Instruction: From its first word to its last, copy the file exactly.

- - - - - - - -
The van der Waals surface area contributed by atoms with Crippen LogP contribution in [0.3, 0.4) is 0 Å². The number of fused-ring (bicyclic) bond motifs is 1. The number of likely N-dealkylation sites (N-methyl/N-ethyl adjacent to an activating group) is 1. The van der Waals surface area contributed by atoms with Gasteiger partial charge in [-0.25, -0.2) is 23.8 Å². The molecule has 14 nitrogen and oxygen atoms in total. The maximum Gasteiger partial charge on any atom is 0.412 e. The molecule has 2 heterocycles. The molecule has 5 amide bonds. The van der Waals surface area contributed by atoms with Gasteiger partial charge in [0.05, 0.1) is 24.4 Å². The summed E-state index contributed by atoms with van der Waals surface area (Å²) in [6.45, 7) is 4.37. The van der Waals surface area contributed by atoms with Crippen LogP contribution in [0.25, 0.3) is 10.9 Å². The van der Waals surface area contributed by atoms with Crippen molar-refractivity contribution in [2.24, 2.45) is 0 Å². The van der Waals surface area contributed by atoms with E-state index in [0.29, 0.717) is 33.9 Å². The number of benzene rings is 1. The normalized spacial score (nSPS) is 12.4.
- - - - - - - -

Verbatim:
The van der Waals surface area contributed by atoms with Crippen LogP contribution in [0.3, 0.4) is 0 Å². The number of fused-ring (bicyclic) bond motifs is 1. The number of likely N-dealkylation sites (N-methyl/N-ethyl adjacent to an activating group) is 1. The van der Waals surface area contributed by atoms with Gasteiger partial charge in [-0.25, -0.2) is 23.8 Å². The molecule has 14 nitrogen and oxygen atoms in total. The maximum Gasteiger partial charge on any atom is 0.412 e. The molecule has 2 heterocycles. The molecule has 5 amide bonds. The van der Waals surface area contributed by atoms with Gasteiger partial charge in [0.05, 0.1) is 24.4 Å². The summed E-state index contributed by atoms with van der Waals surface area (Å²) in [6.45, 7) is 4.37. The van der Waals surface area contributed by atoms with Crippen LogP contribution in [0.25, 0.3) is 10.9 Å². The van der Waals surface area contributed by atoms with Crippen molar-refractivity contribution in [2.24, 2.45) is 0 Å². The van der Waals surface area contributed by atoms with E-state index in [0.29, 0.717) is 33.9 Å². The number of benzene rings is 1. The normalized spacial score (nSPS) is 12.4.